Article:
No wonder Robert Jackson's stature in law and statecraft grows year by year, decade after decade, as this Supreme Court continues to bear out his warning against an over-reaching judiciary. For the moment it has prevented the country from using military tribunals against a clear and all too present danger like al-Qaida, even though such tribunals go back to George Washington's time.


The administration's original proposal for establishing these military commissions afforded the accused a wide range of rights, including the right to be represented by counsel, to call witnesses and produce evidence, and the right not to testify or be forced to give incriminating evidence. The Bush administration drew the line at sharing classified information with suspected terrorists, but that reasonable precaution outraged its more reflexive, and unreflecting, critics.


You would think that by now the country would have learned the dangers of treating a war against this nation like any other matter for the ordinary criminal courts. Andrew C. McCarthy, who helped prosecute the terrorists in the original bombing of the World Trade Center back in 1993, has noted the dangers of revealing classified information during the course of such trials:


"Information that could be used against us in the ongoing war. Information the revelation of which might induce foreign intelligence services to refrain from cooperating with us. Information of the kind jihadists were lavishly given during the 1990s, when terrorism was regarded as a crime and al-Qaida reaped the benefits of disclosure-rich standards that govern American civil trials."


Under the compromise that the White House and key senators have reached, the defendant before a military tribunal would be allowed to see any evidence against him, but any classified material would only be summed up rather than risk revealing its source or how it was gathered — or any other details that would be of use to an enemy.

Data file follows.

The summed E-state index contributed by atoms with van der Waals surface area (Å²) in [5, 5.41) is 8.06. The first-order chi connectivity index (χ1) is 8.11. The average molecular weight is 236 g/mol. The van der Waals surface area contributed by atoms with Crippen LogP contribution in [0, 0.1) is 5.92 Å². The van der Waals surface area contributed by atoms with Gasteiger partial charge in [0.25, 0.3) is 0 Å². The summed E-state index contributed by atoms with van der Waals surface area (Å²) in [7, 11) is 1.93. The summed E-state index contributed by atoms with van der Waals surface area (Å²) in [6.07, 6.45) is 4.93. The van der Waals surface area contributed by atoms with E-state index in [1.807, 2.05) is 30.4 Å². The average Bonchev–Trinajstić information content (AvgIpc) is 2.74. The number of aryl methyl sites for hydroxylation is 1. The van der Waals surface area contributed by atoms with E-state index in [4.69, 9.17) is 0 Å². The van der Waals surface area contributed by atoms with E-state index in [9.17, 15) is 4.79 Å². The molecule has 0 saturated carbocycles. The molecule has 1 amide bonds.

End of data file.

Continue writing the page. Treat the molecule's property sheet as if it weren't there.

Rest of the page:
As for the techniques used by the military or the CIA to interrogate prisoners, rather than try to define exactly what is and what isn't torture, Congress has wisely left the subject where it should have been left in the first place — to common sense and a general prohibition of "cruel, inhuman or degrading treatment."


Trying to fine-tune interrogations of enemy suspects by law is ridiculous. It would be like trying to write a set script for all good cop, bad cop routines. Any more specific rules governing interrogations are to be published in the Federal Register for all to debate. Which is how the system, slow and balky as it is, should work.


What the Supreme Court has confused, the other two branches are now working to straighten out. Here's hoping the court will let their work stand, but there's no telling which way its majority will go after Hamdan. Contrary to Alexander Hamilton, the judiciary may prove the most dangerous branch of government if its decisions keep the executive from preventing another September 11th.


It may be too much to hope that the honorable justices will keep in mind another wise piece of advice from Mr. Justice Jackson: "There is danger that, if the court does not temper its doctrinaire logic with a little practical wisdom, it will convert the constitutional Bill of Rights into a suicide pact."

Every weekday JewishWorldReview.com publishes what many in in the media and Washington consider "must-reading". Sign up for the daily JWR update. It's free. Just click here.

JWR contributor Paul Greenberg, editorial page editor of the Arkansas Democrat-Gazette, has won the Pulitzer Prize for editorial writing. Send your comments by clicking here.

Paul Greenberg Archives

© 2006 Tribune Media Services, Inc.

Columnists

Toons

Lifestyles